Thursday 18 July 2019

Deutsche cuts put 100s of Irish jobs at risk

Overhaul: Deutsche Bank CEO Christian Sewing is aiming to ‘reinvent’ the business. Photo: AP
Overhaul: Deutsche Bank CEO Christian Sewing is aiming to ‘reinvent’ the business. Photo: AP
Donal O'Donovan

Donal O'Donovan

The future of around 750 Deutsche Bank jobs in Dublin remained unclear last night as the firm began large-scale redundancies in London and other financial centres.

The bank's Irish operations in East Point Business Park, close to the IFSC in Dublin, is made up of staff working in global transaction banking, operations, global investment solutions and data services.

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A spokeswoman declined to say how many of those roles are at risk, and how much of the Irish operation is tied to the investment bank that will bear the brunt of job losses.

At least some of the Irish operations are so-called middle office services for frontline investment bankers in London and New York. Yesterday, the German banking giant began laying off staff from London to Sydney and New York.

It plans 18,000 job cuts in a €7.4bn "reinvention", which could lead to yet another annual loss and knocked its already battered shares.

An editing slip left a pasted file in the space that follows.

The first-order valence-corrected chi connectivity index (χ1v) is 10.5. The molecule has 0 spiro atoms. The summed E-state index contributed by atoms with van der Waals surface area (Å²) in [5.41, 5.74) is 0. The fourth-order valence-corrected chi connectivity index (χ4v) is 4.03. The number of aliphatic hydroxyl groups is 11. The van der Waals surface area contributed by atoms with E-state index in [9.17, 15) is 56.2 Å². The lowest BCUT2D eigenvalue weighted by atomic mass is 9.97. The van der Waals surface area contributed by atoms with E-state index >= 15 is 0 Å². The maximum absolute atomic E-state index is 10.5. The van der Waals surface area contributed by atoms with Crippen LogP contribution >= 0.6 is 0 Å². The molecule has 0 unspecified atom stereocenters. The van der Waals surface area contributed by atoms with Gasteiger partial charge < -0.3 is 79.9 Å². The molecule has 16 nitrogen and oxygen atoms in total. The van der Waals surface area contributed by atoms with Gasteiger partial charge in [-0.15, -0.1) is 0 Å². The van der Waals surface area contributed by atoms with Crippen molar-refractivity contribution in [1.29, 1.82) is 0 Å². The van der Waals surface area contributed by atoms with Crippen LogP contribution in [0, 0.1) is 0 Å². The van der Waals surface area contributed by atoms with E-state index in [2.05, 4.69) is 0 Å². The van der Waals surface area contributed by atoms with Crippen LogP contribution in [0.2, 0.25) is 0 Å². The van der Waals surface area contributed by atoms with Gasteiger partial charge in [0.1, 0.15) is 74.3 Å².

Germany's largest lender said on Sunday it would scrap its global equities operations and cut some in fixed-income, in a retreat from a long-held ambition to make its struggling investment bank, with 38,000 staff, a force on Wall Street.

Shares in Deutsche Bank, which has almost 91,500 staff around the world, rose initially but erased early gains and were down 5.6pc by yesterday afternoon, after its finance chief flagged "significant uncertainty" over breaking even in 2020. Its bonds also fell.

Hundreds of employees at the bank's Wall Street office were summoned to the building's cafeteria yesterday morning to be informed of their fate, sources within the bank told Reuters.

During one-to-one meetings with management and human resources, they were told that they were being laid off and informed of their redundancy terms, the sources said. At Deutsche Bank's investment banking headquarters in London, chief executive Christian Sewing told staff he was "reinventing" the bank.

Outside the London office, where the bank employs 8,000 people, several said they were leaving for the last time.

"I was terminated this morning. There was a very quick meeting and that was it," said one IT worker, who had been working on a project in the bank for more than two years.

Bankers leaving Deutsche Bank's Sydney office also said they had been laid off but declined to be identified as they were due to return later to sign redundancy packages.

Additional reporting Reuters

Irish Independent

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